Interview: SaintGeorge1895

First the basic introduction – can you tell us who are you, where are you coming from and what are you doing?

I’m 33 and from Milano, Italy. In 1985 I fall in love with art, my father was an art director and I used to spend lot of time looking at him while he was designing. It was the time when layouts were handmade. I studied architecture and landscape architecture but today I’m the creative director for an ADV agency.

You use a lot of human body cut and floral imagery in your works, how would you describe your style?

I love sacred art, victorian illustration, scientific drawings (both botanical and anatomical), medieval art and Renaissance.
My style? I think that is not a style, is just a way to mix colors, shapes and proportions. I think my kind of work is more an exhibition set up, I look at myself like a curator, not like an artist. Maybe a chic burglar that offers sacred contemporary visions of nothing. I’m pretty fast, I have stored in my mind a lot of names, artworks, books titles and I can easily choose from them.

When you begin to work a new piece, do you have a clear vision what you are going to do or where to start?

I think that who hasn’t worked on the piece could have the honor to have a clear vision of the artwork. A father never have a clear vision of his teaching, some lessons are better than others, some lessons are effective than others and just the people who meet the boy could tell if him is well educated.
So, I know what I would love to do, but I do not know what will be the final result. I let people read the piece.

How critical you are? How easy or hard is to you to finish your collage? Do you finish your pieces in one sessions or do they take more time?

I’m very critical, sometimes happens that I delete a finished work just because I do not trust ”him” – Too fake, too easy, too forced, too full of meaning, too funny, too much…

How hard is to stop having sex? A lot, but your body will decide when is over. So my eyes and my aesthetics decide for me when is enough and the cut and paste process starting became violence instead of love.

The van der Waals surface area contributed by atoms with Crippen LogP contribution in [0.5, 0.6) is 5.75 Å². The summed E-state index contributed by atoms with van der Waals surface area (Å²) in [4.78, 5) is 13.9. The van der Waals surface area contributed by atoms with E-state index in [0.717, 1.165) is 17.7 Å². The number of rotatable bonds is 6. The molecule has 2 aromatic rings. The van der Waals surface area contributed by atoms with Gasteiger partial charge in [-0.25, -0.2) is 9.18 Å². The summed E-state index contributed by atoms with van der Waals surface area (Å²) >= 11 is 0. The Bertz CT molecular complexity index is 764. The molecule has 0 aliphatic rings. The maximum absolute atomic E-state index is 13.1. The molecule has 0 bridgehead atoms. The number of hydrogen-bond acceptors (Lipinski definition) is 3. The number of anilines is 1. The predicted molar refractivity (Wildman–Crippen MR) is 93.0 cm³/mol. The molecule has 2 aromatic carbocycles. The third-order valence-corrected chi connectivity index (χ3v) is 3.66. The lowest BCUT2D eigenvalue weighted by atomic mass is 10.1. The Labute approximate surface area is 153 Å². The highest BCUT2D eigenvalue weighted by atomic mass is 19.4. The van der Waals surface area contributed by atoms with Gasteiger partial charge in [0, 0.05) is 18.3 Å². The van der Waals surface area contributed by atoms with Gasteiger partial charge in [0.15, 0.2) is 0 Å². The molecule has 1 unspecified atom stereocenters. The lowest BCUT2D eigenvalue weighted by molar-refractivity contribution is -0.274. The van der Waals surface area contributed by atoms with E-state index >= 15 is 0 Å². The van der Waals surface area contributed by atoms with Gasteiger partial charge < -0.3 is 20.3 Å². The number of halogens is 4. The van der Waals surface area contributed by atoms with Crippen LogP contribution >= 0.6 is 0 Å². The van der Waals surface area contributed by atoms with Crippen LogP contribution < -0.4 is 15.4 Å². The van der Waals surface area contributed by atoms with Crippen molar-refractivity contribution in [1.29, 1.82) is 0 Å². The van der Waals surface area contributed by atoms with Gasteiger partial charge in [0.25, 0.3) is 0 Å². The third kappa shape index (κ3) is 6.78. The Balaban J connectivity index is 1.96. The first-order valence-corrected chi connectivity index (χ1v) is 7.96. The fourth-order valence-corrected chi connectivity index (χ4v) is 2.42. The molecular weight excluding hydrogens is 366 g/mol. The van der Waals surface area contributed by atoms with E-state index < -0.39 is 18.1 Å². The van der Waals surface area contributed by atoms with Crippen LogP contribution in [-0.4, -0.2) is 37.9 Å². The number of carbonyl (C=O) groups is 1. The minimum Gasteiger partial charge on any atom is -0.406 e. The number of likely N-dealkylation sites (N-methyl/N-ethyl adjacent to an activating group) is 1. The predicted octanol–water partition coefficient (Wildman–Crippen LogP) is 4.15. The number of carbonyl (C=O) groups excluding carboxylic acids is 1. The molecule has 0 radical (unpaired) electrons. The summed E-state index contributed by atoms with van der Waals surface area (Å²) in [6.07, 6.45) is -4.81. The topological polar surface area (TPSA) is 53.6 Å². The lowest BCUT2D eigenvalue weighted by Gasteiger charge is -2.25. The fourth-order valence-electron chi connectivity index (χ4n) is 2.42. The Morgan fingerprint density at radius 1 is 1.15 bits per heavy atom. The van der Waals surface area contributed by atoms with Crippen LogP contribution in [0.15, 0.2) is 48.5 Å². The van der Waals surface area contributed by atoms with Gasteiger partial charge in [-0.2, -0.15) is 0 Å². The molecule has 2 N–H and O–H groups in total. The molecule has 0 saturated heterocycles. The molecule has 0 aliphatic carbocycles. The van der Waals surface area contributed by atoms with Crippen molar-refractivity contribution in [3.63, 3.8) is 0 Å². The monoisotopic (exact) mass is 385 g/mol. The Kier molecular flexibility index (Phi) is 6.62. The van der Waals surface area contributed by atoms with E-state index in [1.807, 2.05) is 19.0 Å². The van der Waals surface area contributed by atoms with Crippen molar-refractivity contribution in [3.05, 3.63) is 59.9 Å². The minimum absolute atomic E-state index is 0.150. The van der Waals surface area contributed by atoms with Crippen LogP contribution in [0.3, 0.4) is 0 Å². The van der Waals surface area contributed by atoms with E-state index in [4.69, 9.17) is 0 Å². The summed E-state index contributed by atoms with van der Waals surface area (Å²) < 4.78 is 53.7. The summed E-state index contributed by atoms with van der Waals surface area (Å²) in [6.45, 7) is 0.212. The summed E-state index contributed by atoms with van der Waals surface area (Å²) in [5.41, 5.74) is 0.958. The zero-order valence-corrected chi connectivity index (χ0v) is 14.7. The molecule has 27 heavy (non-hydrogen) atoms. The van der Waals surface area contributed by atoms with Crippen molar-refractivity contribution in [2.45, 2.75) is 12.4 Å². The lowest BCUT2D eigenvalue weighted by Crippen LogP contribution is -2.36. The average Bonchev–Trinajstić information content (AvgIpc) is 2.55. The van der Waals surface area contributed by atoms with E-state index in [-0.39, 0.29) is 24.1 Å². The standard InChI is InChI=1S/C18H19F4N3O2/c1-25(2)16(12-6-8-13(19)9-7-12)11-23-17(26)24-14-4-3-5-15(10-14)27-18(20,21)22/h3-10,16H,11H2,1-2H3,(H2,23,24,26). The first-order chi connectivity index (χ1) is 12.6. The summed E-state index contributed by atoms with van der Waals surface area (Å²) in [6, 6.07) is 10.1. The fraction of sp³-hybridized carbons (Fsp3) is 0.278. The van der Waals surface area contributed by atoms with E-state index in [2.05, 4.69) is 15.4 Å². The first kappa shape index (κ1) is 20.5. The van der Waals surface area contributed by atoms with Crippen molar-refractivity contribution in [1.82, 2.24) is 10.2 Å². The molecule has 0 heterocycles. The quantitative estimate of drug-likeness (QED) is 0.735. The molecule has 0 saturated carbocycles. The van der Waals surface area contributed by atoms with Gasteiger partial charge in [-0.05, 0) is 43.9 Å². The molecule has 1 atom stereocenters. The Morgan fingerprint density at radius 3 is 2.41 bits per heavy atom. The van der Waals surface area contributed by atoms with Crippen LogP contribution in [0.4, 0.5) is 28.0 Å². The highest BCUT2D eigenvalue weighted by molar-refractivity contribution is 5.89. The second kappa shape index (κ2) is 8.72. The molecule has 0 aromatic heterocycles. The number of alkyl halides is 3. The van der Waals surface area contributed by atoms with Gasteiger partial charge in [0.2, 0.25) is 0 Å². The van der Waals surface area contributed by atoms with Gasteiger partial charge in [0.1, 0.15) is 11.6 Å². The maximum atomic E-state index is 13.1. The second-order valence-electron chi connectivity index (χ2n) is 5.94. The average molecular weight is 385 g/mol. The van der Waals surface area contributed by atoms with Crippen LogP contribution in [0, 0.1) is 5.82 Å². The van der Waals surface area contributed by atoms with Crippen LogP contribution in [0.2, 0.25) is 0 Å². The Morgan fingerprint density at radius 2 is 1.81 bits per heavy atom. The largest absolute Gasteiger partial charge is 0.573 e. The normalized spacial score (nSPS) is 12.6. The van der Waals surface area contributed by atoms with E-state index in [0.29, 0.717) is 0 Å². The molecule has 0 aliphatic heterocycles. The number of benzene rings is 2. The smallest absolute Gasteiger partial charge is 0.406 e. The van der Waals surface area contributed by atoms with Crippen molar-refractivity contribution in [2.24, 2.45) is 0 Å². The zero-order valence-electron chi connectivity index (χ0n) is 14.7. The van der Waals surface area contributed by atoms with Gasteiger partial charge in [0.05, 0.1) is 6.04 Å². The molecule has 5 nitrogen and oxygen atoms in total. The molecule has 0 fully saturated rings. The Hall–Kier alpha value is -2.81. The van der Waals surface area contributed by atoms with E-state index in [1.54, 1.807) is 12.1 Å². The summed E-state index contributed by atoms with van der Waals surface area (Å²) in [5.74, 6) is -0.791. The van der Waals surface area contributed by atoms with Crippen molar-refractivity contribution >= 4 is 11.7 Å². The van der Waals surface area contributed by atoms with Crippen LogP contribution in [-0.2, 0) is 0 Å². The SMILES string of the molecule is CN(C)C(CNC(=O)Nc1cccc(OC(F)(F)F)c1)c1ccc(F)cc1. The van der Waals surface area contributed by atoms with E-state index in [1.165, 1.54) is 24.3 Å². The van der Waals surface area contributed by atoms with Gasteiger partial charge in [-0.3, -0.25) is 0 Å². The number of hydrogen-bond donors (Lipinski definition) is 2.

I really love to finish my works in one session. When I’m working on a new piece I can’t wait too see it finished. You know, like a first date… A blind date. And if the piece disappoints me… I will never meet him for a second drink. So, it’s important to me that the process will be as short and as quick as possible. I want to reduce the distance between idea and execution, between mind and hands.

Which one of your works presents you the most?

We are collages. Collages of emotions, meat, blood, and other splatter stuff. We are collages of experience, suggestions and sensations. Every collage is part of me and my life, there’s no one in particular.
My archive is me.

If you compare your first work and the latest one, how much your works and techniques have developed in your own mind?

A lot. Study and exercise are the only way to improve techniques and aesthetics. Never give up is a mantra. Like Jagger sing: ‘cause I try and I try, and iI try, and I try….

What are your favorite source materials? How do you find them and do you spend much time while looking for them?

“The chase” is the best part. Web, old books, prints, paintings, ancient sacred art are the best source. Our past is the best source. I spend more time re-searching than working on the composition.

What your art and collaging means to you?

Therapy? A sort of lucid dream that connect me to a pagan god? A compulsive search of what we are? Maybe my “art” is just a bunch of Instagram likes.

What drives you forward as an artist?

The pleasure. The satisfaction. The search of a new aesthetic standard. Nothing philosophical, mean physical pleasure, physical satisfaction… After all, I work with bodies, nature, and animals.

If you should describe your art with one word, what would it be?


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